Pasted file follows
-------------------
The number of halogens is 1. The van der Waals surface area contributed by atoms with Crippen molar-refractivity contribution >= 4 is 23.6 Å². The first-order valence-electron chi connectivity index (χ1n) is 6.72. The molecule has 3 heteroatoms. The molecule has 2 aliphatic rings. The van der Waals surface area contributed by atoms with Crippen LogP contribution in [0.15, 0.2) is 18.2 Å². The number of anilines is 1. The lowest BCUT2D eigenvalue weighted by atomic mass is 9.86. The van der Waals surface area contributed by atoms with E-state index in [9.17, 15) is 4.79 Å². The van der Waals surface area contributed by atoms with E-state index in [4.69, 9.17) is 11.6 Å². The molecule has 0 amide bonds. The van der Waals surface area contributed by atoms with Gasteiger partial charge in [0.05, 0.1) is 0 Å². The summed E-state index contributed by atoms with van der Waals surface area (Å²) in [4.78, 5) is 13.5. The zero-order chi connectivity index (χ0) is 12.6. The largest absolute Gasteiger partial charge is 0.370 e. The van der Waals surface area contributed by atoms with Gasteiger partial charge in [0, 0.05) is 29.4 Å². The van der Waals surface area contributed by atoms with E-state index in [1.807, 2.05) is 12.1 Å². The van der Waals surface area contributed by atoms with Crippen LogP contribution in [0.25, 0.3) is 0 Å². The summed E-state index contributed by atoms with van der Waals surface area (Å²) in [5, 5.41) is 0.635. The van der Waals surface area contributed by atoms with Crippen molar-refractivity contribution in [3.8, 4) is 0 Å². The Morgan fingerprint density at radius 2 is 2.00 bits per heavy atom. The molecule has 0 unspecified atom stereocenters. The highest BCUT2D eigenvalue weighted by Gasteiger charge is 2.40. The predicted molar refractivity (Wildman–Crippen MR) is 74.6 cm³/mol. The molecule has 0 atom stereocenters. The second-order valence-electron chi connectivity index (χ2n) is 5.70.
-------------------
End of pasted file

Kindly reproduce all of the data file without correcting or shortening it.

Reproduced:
The number of halogens is 1. The van der Waals surface area contributed by atoms with Crippen molar-refractivity contribution >= 4 is 23.6 Å². The first-order valence-electron chi connectivity index (χ1n) is 6.72. The molecule has 3 heteroatoms. The molecule has 2 aliphatic rings. The van der Waals surface area contributed by atoms with Crippen LogP contribution in [0.15, 0.2) is 18.2 Å². The number of anilines is 1. The lowest BCUT2D eigenvalue weighted by atomic mass is 9.86. The van der Waals surface area contributed by atoms with E-state index in [9.17, 15) is 4.79 Å². The van der Waals surface area contributed by atoms with E-state index in [4.69, 9.17) is 11.6 Å². The molecule has 0 amide bonds. The van der Waals surface area contributed by atoms with Gasteiger partial charge in [0.05, 0.1) is 0 Å². The summed E-state index contributed by atoms with van der Waals surface area (Å²) in [4.78, 5) is 13.5. The zero-order chi connectivity index (χ0) is 12.6. The largest absolute Gasteiger partial charge is 0.370 e. The van der Waals surface area contributed by atoms with Gasteiger partial charge in [0, 0.05) is 29.4 Å². The van der Waals surface area contributed by atoms with E-state index in [1.807, 2.05) is 12.1 Å². The van der Waals surface area contributed by atoms with Crippen LogP contribution in [0.25, 0.3) is 0 Å². The summed E-state index contributed by atoms with van der Waals surface area (Å²) in [5, 5.41) is 0.635. The van der Waals surface area contributed by atoms with Crippen molar-refractivity contribution in [3.8, 4) is 0 Å². The Morgan fingerprint density at radius 2 is 2.00 bits per heavy atom. The molecule has 0 unspecified atom stereocenters. The highest BCUT2D eigenvalue weighted by Gasteiger charge is 2.40. The predicted molar refractivity (Wildman–Crippen MR) is 74.6 cm³/mol. The molecule has 0 atom stereocenters. The second-order valence-electron chi connectivity index (χ2n) is 5.70.